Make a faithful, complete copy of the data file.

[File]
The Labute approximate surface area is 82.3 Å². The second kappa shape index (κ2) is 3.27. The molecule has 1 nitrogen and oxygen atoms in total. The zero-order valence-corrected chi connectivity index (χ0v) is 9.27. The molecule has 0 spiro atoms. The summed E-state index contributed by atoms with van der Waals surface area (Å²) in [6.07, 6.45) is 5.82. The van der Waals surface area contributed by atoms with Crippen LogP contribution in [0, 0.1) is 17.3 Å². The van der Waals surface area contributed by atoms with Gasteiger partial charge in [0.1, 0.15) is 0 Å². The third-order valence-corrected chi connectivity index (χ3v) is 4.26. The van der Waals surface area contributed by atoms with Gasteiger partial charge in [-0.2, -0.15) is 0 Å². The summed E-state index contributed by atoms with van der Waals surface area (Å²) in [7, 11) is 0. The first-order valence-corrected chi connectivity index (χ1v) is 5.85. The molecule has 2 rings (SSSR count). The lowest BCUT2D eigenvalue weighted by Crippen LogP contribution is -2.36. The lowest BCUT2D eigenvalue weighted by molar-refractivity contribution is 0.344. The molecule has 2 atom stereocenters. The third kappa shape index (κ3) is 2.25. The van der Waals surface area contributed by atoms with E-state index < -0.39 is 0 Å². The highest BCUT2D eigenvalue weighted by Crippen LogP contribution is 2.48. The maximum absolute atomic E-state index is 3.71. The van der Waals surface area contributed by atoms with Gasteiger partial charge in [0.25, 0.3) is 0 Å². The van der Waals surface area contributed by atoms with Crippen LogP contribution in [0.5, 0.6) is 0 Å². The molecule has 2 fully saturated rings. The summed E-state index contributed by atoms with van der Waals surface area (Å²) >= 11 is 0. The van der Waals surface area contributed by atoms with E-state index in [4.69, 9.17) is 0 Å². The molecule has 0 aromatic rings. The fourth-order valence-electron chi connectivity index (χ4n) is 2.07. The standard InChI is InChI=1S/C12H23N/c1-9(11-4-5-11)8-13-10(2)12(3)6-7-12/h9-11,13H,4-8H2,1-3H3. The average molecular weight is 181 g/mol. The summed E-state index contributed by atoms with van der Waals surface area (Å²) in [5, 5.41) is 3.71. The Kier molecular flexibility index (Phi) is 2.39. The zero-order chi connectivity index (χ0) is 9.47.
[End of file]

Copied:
The Labute approximate surface area is 82.3 Å². The second kappa shape index (κ2) is 3.27. The molecule has 1 nitrogen and oxygen atoms in total. The zero-order valence-corrected chi connectivity index (χ0v) is 9.27. The molecule has 0 spiro atoms. The summed E-state index contributed by atoms with van der Waals surface area (Å²) in [6.07, 6.45) is 5.82. The van der Waals surface area contributed by atoms with Crippen LogP contribution in [0, 0.1) is 17.3 Å². The van der Waals surface area contributed by atoms with Gasteiger partial charge in [0.1, 0.15) is 0 Å². The third-order valence-corrected chi connectivity index (χ3v) is 4.26. The van der Waals surface area contributed by atoms with Gasteiger partial charge in [-0.2, -0.15) is 0 Å². The summed E-state index contributed by atoms with van der Waals surface area (Å²) in [7, 11) is 0. The first-order valence-corrected chi connectivity index (χ1v) is 5.85. The molecule has 2 rings (SSSR count). The lowest BCUT2D eigenvalue weighted by Crippen LogP contribution is -2.36. The lowest BCUT2D eigenvalue weighted by molar-refractivity contribution is 0.344. The molecule has 2 atom stereocenters. The third kappa shape index (κ3) is 2.25. The van der Waals surface area contributed by atoms with E-state index < -0.39 is 0 Å². The highest BCUT2D eigenvalue weighted by Crippen LogP contribution is 2.48. The maximum absolute atomic E-state index is 3.71. The van der Waals surface area contributed by atoms with Gasteiger partial charge in [0.25, 0.3) is 0 Å². The van der Waals surface area contributed by atoms with Crippen LogP contribution in [0.5, 0.6) is 0 Å². The molecule has 2 fully saturated rings. The summed E-state index contributed by atoms with van der Waals surface area (Å²) >= 11 is 0. The van der Waals surface area contributed by atoms with E-state index in [4.69, 9.17) is 0 Å². The molecule has 0 aromatic rings. The fourth-order valence-electron chi connectivity index (χ4n) is 2.07. The standard InChI is InChI=1S/C12H23N/c1-9(11-4-5-11)8-13-10(2)12(3)6-7-12/h9-11,13H,4-8H2,1-3H3. The average molecular weight is 181 g/mol. The summed E-state index contributed by atoms with van der Waals surface area (Å²) in [5, 5.41) is 3.71. The Kier molecular flexibility index (Phi) is 2.39. The zero-order chi connectivity index (χ0) is 9.47.